An Aperture into US Global Empire: Methodological Pursuits after the Cablegate Release

Author: Gill, Timothy M.
Journal: Journal of Globalization Studies. Volume 8, Number 2 / November 2017

In 2010, Private Chelsea Manning supplied and assisted in the release of over 250,000 U.S. diplomatic cables covering years during both the Bush and Obama Administrations in an affair termed Cablegate. This article describes the data that Manning released and its origins. Thereafter, I discuss several ways in which social scientists might utilize U.S. diplomatic cables within research projects examining the conduct of U.S. global empire. While U.S. foreign policymakers are often difficult to access and what they might reveal in interviews might have limitations, U.S. diplomatic cables provide researchers with backstage access to the thinking and perspectives that guide U.S. imperial endeavors abroad on a routine basis. In this article, I discuss how diplomatic cables might bear on several research inquiries rooted in the work of three sociological theorists: Karl Marx, Michel Foucault, and Edward Said. These three theorists' works continue to inspire social scientific analysis, and many of their ideas concerning corporate-political interlocks, surveillance and discipline, and the nature of Orientalist beliefs might be examined within the realm of U.S. foreign policy and global empire-building by harnessing data found within U.S. diplomatic cables.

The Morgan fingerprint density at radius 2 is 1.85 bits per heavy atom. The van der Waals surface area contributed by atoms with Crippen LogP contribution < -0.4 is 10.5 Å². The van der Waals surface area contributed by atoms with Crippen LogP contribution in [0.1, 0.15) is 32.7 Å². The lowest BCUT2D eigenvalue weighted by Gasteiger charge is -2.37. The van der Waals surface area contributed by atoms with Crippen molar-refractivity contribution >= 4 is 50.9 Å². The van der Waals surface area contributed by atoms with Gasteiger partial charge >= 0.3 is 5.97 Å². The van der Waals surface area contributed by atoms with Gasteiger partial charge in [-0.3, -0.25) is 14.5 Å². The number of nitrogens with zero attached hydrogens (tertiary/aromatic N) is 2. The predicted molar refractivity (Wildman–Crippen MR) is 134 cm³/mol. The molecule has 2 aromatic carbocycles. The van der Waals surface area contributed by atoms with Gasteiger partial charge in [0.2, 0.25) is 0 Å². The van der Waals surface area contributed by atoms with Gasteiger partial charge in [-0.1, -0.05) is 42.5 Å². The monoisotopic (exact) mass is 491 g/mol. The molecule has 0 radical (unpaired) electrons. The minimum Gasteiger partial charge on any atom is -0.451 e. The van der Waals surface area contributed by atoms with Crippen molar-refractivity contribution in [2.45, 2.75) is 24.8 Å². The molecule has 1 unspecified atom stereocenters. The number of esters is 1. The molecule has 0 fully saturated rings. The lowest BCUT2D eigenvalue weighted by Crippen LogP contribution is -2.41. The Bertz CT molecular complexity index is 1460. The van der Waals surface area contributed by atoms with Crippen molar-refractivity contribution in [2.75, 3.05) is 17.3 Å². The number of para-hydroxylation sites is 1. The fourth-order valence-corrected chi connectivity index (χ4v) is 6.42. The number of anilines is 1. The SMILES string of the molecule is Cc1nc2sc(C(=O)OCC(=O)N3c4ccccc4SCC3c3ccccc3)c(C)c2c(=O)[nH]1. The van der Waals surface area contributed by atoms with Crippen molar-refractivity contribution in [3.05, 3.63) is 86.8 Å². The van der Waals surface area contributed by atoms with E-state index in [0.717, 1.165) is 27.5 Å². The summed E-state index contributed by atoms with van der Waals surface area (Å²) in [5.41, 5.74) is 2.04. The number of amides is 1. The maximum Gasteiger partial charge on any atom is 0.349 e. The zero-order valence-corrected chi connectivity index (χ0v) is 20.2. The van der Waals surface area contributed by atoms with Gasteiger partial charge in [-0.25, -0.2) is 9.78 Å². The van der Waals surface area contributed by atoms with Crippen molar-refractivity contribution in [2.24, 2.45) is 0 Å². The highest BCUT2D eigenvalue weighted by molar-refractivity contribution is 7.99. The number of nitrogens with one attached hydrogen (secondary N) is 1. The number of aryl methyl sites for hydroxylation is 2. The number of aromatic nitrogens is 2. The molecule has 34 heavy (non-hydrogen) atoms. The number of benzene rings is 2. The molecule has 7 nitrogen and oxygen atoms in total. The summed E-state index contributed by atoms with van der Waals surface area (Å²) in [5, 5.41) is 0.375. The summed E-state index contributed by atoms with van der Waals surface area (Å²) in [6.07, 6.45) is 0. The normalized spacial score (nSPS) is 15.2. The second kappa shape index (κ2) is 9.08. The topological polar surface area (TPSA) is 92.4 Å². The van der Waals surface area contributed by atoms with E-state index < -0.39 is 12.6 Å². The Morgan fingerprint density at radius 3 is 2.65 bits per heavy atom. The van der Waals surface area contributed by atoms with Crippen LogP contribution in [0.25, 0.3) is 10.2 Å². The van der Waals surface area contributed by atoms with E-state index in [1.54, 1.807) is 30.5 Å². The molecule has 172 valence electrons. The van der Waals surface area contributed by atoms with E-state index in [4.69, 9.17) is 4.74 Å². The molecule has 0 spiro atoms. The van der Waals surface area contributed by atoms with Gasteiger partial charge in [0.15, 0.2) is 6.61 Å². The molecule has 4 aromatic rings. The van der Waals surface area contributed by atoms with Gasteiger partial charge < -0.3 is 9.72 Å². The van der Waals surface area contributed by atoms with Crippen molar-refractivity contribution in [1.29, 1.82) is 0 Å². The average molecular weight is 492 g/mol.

Keywords: U.S. Empire, globalization, political sociology, imperialism.